Aaron Corcoran, assistant professor of biology, will work with researchers at Brown University and Lawrence Technological University to study how bats evolved and understand the ecological characteristics they thrive in with a new grant from the National Science Foundation.
Corcoran will work with Sharon Swartz, an expert in flight biomechanics at Brown, and with Hamid Vejandi, a roboticist and mechanical engineering at Lawrence Tech, on the three-year, $488,757 grant award titled “The Rules of Predation: Linking Biomechanics and Ecology in the Bat-Insect Arms Race.”
“Bats are some of nature’s most maneuverable flyers, but scientists know relatively little about their exact flight abilities and how they achieve these aerial acrobatics,” Corcoran said. “By applying novel video-recording and computer vision technologies, we will measure the precise speed, accelerations and turning abilities as they hunt insects in the natural environment.”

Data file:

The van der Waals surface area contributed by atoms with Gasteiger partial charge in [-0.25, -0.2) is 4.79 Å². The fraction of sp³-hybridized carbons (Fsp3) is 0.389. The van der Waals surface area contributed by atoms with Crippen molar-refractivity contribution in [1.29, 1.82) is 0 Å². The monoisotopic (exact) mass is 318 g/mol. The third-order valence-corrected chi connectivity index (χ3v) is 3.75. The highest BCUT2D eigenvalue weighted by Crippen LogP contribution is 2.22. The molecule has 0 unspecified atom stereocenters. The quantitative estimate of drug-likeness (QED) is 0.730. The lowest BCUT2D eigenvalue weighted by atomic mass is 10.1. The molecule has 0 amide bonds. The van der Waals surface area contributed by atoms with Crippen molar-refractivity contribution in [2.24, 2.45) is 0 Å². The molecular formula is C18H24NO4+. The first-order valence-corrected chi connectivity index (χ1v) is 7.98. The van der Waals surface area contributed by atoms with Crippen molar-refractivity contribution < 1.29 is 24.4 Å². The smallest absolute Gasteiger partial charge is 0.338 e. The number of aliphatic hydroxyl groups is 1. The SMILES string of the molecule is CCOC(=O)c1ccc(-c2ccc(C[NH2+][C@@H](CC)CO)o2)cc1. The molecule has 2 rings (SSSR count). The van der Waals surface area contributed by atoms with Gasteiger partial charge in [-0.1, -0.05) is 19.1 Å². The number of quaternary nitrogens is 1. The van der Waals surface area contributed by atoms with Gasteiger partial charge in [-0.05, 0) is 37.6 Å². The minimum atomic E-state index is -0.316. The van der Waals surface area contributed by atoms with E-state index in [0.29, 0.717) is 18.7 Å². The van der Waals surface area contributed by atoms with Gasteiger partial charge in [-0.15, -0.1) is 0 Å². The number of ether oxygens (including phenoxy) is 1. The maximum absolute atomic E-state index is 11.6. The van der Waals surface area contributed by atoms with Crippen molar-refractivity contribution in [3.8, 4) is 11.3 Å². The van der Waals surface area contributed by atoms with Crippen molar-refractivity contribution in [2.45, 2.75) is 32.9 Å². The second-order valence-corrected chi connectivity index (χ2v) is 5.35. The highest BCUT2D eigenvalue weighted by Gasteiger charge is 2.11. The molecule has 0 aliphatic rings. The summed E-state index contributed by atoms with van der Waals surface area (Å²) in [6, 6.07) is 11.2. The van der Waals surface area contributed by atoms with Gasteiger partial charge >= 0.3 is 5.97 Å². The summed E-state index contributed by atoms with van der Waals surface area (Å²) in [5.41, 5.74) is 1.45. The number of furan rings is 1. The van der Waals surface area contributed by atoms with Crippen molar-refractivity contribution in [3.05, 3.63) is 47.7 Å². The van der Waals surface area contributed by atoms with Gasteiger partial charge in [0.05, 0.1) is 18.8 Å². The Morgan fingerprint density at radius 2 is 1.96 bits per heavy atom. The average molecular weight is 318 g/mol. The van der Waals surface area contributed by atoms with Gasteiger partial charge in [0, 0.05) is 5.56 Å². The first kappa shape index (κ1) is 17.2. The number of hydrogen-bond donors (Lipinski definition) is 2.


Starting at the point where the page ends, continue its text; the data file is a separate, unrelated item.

Bats serve a unique role in ecosystems with pollination, seed distribution and insect control. Bats can eat thousands of insects a night, and have adapted wing shape and size, flight muscles and movement to make hairpin turns, flips and other maneuvers to hunt insects. Corcoran and his research team, which is expected to involve UCCS graduate and undergraduate students, will compare the characteristics of different bat species and conduct simulations to test hypotheses and see how differences in physiology can impact the predator-prey outcome.
“I’ve been studying the evolutionary arms race between bats and insects for more than 15 years, and over that time I’ve been amazed both at the incredible acrobatics bats exhibit on a nightly basis and at how little scientists understand these mysterious creatures,” Corcoran said. “By focusing on bat flight, we can tie together an understanding of many areas of biology, from the morphology and anatomy of the bat flight apparatus to how and why these animals have evolved to be the dominant predators of the night skies across the globe.”
Corcoran and his team expect to develop and provide open-access computer software to help scientists studying a variety of animals to predict flight abilities in predator-prey interaction.